Revolution in South Asia

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Kiran and Badal: Disbanding the PLA is a mistake

Posted by redpines on November 12, 2011

The struggle for revolution in Nepal is not over.

It’s not an easy situation. It’s true that leaders like Prachanda and Bhattarai appear to have “sold out” and abandoned anything resembling a revolutionary path. But it’s also true that these kinds of betrayals become more and more likely as a party moves toward power, when many new contradictions emerge. For instance, the danger of severe international isolation becomes very real. In turn, the temptation to take the capitalist road becomes stronger.  Despite this difficult road, the revolutionary wing of the UCPN(M) continues to fight against the liquidation of the People’s Liberation Army, and for a road toward New Democracy and socialism.

The following statement by Vice Chairman Mohan Baidya ‘Kiran’ and General Secretary Ram Bahadur Thapa ‘Badal’, discusses the revolutionary wing’s opposition to the recent Seven Point Agreement between several major parties in Nepal. The agreement would effectively dismantle the PLA, as well as the Young Communist League, another people’s fighting force. Without the PLA, the gains made by Nepal’s decade-long People’s War may be in danger. However, Kiran and Badal suggest that even this dire situation is not a final blow to the revolution: 

The conflict and movement can be managed not by disarming the PLA but by solving people’s political and economic problems. If no attention is paid on it none will be able to stop the creation of another historical mass movement.

Full Text of Press Statement by Comrade Kiran and Badal

November 6, 2011. 

Respected media persons,

It is known to all that an agreement paper entitled “An agreement reached among the political parties on the issues including peace process” and jointly signed by the chairman of the UCPN (Maoist), chairman of CPN (UML), president of the Nepali Congress and leaders from United Democratic Madheshi Front was brought to public through media. The said agreement has seriously hurt at the credence and prestige of the great people’s war waged by the Maoists for ten years, the expectations, aspirations and dreams of the martyrs, disappeared and injured fighters and the outstanding records of devotion, heroism and sacrifice by the PLA and the entire freedom-loving masses as well. Although efforts have been made to beautify this agreement as a historical agreement that initiates a new era but in essence it has become a symbol of capitulation and a serious betray towards nation and the people. We strongly oppose this kind of agreement.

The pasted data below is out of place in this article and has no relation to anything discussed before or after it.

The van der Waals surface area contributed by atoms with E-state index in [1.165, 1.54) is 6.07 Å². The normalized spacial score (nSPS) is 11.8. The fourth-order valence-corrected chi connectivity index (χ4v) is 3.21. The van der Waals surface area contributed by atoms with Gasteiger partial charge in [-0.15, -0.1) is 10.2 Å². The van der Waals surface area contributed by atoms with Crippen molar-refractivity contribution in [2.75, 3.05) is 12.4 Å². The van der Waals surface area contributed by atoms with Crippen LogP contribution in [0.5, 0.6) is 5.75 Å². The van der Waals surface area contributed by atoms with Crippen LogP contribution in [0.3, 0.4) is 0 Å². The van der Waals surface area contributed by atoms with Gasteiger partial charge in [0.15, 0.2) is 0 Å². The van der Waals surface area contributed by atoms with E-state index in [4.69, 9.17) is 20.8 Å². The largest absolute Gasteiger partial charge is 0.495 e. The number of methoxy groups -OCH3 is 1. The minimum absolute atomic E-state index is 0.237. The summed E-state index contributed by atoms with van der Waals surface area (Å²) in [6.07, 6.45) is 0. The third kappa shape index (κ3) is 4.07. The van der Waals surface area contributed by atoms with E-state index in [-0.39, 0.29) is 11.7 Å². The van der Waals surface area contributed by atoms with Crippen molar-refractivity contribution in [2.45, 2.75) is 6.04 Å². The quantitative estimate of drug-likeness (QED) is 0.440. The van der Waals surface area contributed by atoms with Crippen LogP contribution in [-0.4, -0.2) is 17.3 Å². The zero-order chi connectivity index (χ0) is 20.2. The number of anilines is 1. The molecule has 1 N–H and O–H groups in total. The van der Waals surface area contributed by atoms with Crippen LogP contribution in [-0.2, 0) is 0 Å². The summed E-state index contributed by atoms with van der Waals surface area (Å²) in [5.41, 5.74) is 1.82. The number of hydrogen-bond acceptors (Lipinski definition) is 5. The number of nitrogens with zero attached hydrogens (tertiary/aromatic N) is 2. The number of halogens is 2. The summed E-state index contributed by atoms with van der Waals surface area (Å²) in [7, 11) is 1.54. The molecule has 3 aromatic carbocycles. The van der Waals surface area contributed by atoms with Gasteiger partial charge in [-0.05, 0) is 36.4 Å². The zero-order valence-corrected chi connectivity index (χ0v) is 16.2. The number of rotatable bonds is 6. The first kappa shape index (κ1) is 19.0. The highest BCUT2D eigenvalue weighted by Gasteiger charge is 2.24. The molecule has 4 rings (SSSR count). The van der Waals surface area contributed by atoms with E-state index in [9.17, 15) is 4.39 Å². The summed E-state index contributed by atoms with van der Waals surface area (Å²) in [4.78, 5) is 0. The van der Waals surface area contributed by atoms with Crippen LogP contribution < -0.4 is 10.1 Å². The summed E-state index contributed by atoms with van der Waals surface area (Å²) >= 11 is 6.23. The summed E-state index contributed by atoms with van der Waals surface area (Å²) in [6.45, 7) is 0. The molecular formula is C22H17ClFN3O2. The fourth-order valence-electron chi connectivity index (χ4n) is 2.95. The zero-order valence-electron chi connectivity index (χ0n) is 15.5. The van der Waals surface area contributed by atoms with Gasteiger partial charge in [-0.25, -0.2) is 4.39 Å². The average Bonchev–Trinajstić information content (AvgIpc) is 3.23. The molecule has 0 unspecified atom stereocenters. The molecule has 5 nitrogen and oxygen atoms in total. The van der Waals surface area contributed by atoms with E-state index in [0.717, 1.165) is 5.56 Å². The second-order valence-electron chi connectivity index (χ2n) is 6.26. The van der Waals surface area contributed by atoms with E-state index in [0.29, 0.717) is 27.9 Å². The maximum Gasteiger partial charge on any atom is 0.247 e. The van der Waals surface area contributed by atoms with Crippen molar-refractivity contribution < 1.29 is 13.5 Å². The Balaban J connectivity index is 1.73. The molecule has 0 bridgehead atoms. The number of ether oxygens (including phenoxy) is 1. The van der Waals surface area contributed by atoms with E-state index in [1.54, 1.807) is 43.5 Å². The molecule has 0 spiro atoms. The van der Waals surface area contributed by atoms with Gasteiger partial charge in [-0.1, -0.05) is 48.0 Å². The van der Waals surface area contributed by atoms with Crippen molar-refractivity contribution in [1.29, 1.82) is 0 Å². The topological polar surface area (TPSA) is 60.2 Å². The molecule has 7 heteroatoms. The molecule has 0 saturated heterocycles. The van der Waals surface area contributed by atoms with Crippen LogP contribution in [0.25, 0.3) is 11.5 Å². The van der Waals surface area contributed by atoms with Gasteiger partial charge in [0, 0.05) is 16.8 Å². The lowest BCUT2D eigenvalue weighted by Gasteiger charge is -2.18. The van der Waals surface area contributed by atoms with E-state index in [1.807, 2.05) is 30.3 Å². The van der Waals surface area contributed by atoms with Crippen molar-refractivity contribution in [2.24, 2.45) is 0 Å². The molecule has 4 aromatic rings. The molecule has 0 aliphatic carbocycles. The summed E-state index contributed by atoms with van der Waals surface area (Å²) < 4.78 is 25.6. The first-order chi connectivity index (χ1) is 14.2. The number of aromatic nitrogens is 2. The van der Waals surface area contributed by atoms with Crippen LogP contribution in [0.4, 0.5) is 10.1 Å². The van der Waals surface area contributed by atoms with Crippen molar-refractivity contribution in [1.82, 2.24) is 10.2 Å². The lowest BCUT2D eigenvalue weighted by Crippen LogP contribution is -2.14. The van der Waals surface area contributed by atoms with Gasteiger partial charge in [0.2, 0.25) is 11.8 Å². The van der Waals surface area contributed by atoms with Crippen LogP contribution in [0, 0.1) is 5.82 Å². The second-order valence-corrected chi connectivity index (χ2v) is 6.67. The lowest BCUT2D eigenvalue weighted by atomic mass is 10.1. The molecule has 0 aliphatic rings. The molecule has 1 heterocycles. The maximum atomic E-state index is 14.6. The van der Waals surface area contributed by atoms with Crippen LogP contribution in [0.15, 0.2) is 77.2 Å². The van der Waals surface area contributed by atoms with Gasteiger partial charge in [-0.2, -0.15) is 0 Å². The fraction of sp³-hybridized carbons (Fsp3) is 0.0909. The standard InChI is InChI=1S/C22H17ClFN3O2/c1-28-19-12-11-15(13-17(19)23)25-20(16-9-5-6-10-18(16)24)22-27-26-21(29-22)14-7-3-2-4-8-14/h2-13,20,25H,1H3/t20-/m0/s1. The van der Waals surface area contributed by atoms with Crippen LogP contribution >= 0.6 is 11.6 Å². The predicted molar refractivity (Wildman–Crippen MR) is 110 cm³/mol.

1.In the beginning of the agreement, it has been stated that “the political process including constitution writing needs to be pushed forward by bringing the peace process to a logical end”. The peace process must have been made an integral, interrelated and unified part of army integration and constitution writing. We firmly oppose for not making it so.

2.The sub-point (c) of the first point of the said agreement states that “the Maoist combatants must individually fulfil the criteria of security forces in which they are to be integrated”. Likewise, the sub-point (f) of the same point states that the entire weapons stored in the cantonments will come under the control of the Nepal Government after the army integration process starts. These kinds of expressions in the agreement paper clearly show that the army integration is being carried out in an individual basis, not in groups, and not armed but in an unarmed way. The Standing Committee (SC) and Central Committee (CC) decisions clearly state that the PLA integration will take place in groups and also armed in accordance with the special criteria of army integration. Likewise, in the Comprehensive Peace Agreement (CPA) and the Interim Constitution (IC), it has been clearly mentioned that the PLA integration will be carried out as to provide them the role of combatants. However, it is clear that the said agreement is against the CPA and IC and also the SC and CC decisions as well. When PLA comes under the jurisdiction of the state, individual criteria and surrendering of arms to the state is utterly wrong, we fully oppose it. Our stand that the PLA integration must be in groups and armed continues.